Could this finally be the sports car that BMW al­ways promised us? We take a close look at the thrillingly bold Con­cept Z4


A new Bent­ley Con­ti­nen­tal GT is on its way (above), and it’s a BMW dou­ble-whammy with a 4WD M5 and a con­cept Z4

‘WE WANTED TO MAKE THE car very ag­ile, to de­sign a car that was The Ul­ti­mate Driv­ing Ma­chine, with true BMW ge­net­ics – an ul­ti­mate, no-com­pro­mise, al­most ex­tro­verted de­sign.’ BMW’S head of con­cept de­sign, Marc Gi­rard, is talk­ing us through the think­ing be­hind the Con­cept Z4. Sit­ting un­der the lights of a stu­dio on the out­skirts of Mu­nich, it cer­tainly ap­pears com­pact and ag­gres­sive. It also closely re­flects how the pro­duc­tion ver­sion will look when it makes its de­but next year. What we have here is, ac­cord­ing to Gi­rard, 80 per cent of the even­tual pro­duc­tion car. It’s also the first fruit of BMW’S col­lab­o­ra­tion with Toy­ota, the Ja­panese firm us­ing this plat­form to re­launch the Supra.

The Z4 is a model that’s of­ten suf­fered with an iden­tity prob­lem – the orig­i­nal was touted as a Boxster-baiter but didn’t quite pull it off, while the out­go­ing ver­sion was a far softer ma­chine that cited the Mercedes SLK and Audi TT as its main rivals. So will we see a real driv­ers’ Z4 with the next gen­er­a­tion (in­ter­nal code num­ber G29) when it even­tu­ally hits the streets? ‘What we wanted to con­vey with the car’s pro­por­tions is per­for­mance,’ con­tin­ues Gi­rard. ‘It’s a driv­ers’ car, a sports car; it’s su­per-ag­ile, it’s light, it’s light-footed – and ex­tremely dy­namic.’ While he might be talk­ing pri­mar­ily about the way the Con­cept Z4 looks, Gi­rard has an in­fec­tious en­thu­si­asm that makes you be­lieve this will be trans­lated into dy­namic abil­ity, too.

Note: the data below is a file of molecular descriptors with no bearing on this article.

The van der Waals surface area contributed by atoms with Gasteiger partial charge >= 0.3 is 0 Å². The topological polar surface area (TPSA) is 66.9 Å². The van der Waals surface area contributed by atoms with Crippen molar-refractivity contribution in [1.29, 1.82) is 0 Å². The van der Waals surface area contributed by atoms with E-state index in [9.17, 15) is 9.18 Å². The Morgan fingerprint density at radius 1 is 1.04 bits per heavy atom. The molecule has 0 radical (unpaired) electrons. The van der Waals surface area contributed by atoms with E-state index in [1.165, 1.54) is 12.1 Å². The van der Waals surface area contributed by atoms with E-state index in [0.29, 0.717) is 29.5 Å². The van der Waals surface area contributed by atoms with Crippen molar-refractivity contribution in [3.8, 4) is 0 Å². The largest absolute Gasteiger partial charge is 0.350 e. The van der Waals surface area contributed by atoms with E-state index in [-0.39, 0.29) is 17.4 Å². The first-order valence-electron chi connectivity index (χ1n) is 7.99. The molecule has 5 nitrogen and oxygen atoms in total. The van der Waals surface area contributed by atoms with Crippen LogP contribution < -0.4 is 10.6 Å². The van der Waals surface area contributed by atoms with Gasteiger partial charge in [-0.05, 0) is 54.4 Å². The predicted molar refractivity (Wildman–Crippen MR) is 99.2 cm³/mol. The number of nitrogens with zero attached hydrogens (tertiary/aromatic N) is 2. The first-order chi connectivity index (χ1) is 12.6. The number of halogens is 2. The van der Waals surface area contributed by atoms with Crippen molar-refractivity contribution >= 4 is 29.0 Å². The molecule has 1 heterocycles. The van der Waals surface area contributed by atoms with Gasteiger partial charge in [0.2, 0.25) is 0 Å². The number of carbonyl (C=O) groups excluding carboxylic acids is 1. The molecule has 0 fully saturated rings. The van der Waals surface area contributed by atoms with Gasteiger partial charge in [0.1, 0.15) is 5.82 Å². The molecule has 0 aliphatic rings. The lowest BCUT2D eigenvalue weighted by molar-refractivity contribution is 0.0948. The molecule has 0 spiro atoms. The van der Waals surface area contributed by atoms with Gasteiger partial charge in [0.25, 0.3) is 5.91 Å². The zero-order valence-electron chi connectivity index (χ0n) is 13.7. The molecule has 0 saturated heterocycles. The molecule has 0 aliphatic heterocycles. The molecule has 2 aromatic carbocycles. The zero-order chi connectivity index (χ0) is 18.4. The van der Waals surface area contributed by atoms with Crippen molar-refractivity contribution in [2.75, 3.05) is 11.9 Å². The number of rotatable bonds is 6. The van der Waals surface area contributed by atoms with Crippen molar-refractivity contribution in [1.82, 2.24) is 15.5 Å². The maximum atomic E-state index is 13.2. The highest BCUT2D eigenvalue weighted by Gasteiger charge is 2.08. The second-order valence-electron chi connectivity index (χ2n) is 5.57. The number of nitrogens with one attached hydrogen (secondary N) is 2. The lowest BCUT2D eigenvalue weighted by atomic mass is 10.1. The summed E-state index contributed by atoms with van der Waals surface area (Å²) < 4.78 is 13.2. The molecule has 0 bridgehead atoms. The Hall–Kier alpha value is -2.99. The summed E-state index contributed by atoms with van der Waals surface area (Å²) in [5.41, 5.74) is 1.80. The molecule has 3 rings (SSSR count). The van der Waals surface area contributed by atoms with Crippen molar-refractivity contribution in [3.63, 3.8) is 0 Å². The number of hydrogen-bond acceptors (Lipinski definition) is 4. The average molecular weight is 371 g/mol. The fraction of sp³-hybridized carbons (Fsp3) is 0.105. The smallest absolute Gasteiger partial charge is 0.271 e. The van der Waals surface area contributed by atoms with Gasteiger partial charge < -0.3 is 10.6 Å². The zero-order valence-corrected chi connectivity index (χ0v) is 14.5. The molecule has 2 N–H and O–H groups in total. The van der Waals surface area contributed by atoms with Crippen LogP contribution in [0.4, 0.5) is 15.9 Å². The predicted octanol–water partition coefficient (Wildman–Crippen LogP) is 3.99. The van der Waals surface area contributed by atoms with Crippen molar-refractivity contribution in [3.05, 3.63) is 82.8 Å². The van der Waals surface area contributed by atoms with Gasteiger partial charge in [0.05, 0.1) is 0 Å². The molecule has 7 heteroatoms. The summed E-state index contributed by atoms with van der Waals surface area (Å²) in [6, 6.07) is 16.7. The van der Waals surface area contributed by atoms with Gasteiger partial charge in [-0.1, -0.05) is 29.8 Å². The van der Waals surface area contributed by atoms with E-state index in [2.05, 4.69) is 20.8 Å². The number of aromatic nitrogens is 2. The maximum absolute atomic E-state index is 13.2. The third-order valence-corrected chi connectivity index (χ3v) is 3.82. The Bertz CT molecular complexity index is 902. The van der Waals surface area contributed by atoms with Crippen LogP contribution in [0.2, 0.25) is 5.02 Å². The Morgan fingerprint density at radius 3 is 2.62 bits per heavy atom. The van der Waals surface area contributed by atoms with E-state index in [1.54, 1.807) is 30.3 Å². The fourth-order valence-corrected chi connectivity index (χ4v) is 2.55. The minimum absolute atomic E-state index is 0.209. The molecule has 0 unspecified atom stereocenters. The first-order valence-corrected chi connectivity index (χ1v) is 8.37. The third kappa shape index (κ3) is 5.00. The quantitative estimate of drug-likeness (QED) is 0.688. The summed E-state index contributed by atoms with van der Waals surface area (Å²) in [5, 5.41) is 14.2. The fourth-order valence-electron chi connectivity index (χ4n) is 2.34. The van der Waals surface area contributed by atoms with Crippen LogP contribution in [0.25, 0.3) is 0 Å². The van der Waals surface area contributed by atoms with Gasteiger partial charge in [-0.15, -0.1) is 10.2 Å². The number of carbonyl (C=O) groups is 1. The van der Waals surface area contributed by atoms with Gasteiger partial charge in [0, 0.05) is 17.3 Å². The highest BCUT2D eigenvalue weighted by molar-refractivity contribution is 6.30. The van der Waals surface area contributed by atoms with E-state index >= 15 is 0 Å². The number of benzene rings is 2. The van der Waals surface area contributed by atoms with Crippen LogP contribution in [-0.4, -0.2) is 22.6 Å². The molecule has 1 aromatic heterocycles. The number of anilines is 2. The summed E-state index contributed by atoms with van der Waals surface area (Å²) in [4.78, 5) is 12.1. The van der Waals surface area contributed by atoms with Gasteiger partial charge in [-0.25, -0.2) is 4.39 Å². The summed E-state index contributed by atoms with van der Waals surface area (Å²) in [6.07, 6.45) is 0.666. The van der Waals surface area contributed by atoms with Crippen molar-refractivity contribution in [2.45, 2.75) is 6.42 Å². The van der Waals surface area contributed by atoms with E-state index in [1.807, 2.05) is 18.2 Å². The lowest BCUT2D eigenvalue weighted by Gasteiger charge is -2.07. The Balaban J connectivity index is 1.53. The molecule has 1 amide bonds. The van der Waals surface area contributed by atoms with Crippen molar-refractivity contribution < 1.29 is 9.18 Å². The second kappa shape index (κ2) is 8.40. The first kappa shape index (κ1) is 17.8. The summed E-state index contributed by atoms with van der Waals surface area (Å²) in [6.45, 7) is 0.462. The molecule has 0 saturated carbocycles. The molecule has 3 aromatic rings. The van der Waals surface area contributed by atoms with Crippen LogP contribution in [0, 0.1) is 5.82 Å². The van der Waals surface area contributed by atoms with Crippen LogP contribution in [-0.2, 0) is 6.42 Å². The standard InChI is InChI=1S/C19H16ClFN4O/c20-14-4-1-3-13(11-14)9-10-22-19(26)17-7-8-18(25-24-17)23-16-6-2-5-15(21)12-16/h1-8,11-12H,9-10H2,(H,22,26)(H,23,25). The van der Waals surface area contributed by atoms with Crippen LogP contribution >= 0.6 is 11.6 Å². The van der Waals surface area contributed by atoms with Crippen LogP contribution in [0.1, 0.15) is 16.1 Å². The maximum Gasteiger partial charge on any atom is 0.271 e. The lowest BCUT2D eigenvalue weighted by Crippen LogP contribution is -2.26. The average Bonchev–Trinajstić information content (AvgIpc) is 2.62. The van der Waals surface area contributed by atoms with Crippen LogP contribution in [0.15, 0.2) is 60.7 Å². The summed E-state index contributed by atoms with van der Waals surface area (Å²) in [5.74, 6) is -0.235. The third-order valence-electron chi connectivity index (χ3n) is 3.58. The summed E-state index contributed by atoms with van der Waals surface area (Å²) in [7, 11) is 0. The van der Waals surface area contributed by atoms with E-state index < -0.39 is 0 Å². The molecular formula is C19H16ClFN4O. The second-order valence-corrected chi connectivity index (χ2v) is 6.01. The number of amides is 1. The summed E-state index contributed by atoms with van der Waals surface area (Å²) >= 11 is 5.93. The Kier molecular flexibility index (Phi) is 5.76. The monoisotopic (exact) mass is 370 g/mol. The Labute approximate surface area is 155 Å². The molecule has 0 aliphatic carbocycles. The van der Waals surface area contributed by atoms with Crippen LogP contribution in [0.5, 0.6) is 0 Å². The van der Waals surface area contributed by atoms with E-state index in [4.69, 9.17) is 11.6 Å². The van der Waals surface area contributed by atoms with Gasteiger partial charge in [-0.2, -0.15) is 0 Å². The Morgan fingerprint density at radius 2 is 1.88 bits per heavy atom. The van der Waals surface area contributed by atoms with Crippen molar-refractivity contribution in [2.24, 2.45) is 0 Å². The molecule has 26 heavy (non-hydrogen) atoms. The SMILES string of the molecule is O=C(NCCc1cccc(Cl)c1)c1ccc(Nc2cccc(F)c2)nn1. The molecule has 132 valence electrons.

With two BMW con­cepts see­ing the light of day in such rapid suc­ces­sion – the other be­ing the Con­cept 8-se­ries ( evo 237) – it should come as no sur­prise that there are sim­i­lar­i­ties, but the 8-se­ries’ lux­ury GT fo­cus and the Z4’s sportier dy­namic means they’re very dif­fer­ent in style, even if their com­bined look does give us a strong in­di­ca­tion as to the di­rec­tion BMW styling will be tak­ing. With the Z4, Gi­rard has taken in­spi­ra­tion from pre­vi­ous BMW de­sign icons and rein­ter­preted them. ‘We def­i­nitely want to rein­vent ev­ery­thing,’ he says. ‘We’re not do­ing retro though, we al­ways rein­ter­pret key cues, such as the kid­ney grilles.’

And that’s cer­tainly true of the Z4’s grilles, for not only are they sig­nif­i­cantly wider than we’ve be­come used to, but they’re also miss­ing the tra­di­tional slats, re­placed with a mesh de­sign that re­ally ac­cen­tu­ates the rein­ter­pre­ta­tion of the clas­sic ‘shark-nosed’ styling of BMW icons from the ’70s and ’80s. The width of the grilles means the head­lights have been pushed fur­ther to the ex­trem­i­ties and are now stag­gered, one above the other, for a unique, Bmw-es­que look. ‘ The icons are still there – the kid­neys and the grilles, those boxes are ticked – but newly trans­lated, keep­ing them alive, keep­ing the thread, but rein­ter­pret­ing them,’ ob­serves Gi­rard. ‘It’s a very tight ex­er­cise be­cause you could lose the thread if you go too far.’